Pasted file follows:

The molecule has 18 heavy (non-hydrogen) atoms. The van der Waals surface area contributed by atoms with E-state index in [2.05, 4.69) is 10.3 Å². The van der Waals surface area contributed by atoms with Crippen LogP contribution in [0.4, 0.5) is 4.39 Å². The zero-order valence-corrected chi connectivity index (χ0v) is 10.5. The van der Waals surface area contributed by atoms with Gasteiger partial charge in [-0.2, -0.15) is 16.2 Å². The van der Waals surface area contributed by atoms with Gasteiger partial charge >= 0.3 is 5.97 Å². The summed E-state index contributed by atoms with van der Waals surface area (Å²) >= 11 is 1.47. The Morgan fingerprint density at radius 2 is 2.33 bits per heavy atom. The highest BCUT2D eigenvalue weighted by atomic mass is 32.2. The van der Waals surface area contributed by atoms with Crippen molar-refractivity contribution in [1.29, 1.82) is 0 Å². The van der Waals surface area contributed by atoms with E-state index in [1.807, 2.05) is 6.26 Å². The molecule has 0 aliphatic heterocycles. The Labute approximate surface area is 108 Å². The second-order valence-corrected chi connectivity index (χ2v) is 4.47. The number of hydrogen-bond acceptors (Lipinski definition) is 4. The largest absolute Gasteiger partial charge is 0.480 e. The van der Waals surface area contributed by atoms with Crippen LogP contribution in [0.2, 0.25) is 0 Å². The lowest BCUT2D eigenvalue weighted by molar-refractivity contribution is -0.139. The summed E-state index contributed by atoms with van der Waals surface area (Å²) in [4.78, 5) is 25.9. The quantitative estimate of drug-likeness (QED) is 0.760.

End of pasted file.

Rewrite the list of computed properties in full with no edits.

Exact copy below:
The molecule has 18 heavy (non-hydrogen) atoms. The van der Waals surface area contributed by atoms with E-state index in [2.05, 4.69) is 10.3 Å². The van der Waals surface area contributed by atoms with Crippen LogP contribution in [0.4, 0.5) is 4.39 Å². The zero-order valence-corrected chi connectivity index (χ0v) is 10.5. The van der Waals surface area contributed by atoms with Gasteiger partial charge in [-0.2, -0.15) is 16.2 Å². The van der Waals surface area contributed by atoms with Gasteiger partial charge >= 0.3 is 5.97 Å². The summed E-state index contributed by atoms with van der Waals surface area (Å²) >= 11 is 1.47. The Morgan fingerprint density at radius 2 is 2.33 bits per heavy atom. The highest BCUT2D eigenvalue weighted by atomic mass is 32.2. The van der Waals surface area contributed by atoms with Crippen molar-refractivity contribution in [1.29, 1.82) is 0 Å². The van der Waals surface area contributed by atoms with E-state index in [1.807, 2.05) is 6.26 Å². The molecule has 0 aliphatic heterocycles. The Labute approximate surface area is 108 Å². The second-order valence-corrected chi connectivity index (χ2v) is 4.47. The number of hydrogen-bond acceptors (Lipinski definition) is 4. The largest absolute Gasteiger partial charge is 0.480 e. The van der Waals surface area contributed by atoms with Crippen LogP contribution in [0.2, 0.25) is 0 Å². The lowest BCUT2D eigenvalue weighted by molar-refractivity contribution is -0.139. The summed E-state index contributed by atoms with van der Waals surface area (Å²) in [4.78, 5) is 25.9. The quantitative estimate of drug-likeness (QED) is 0.760.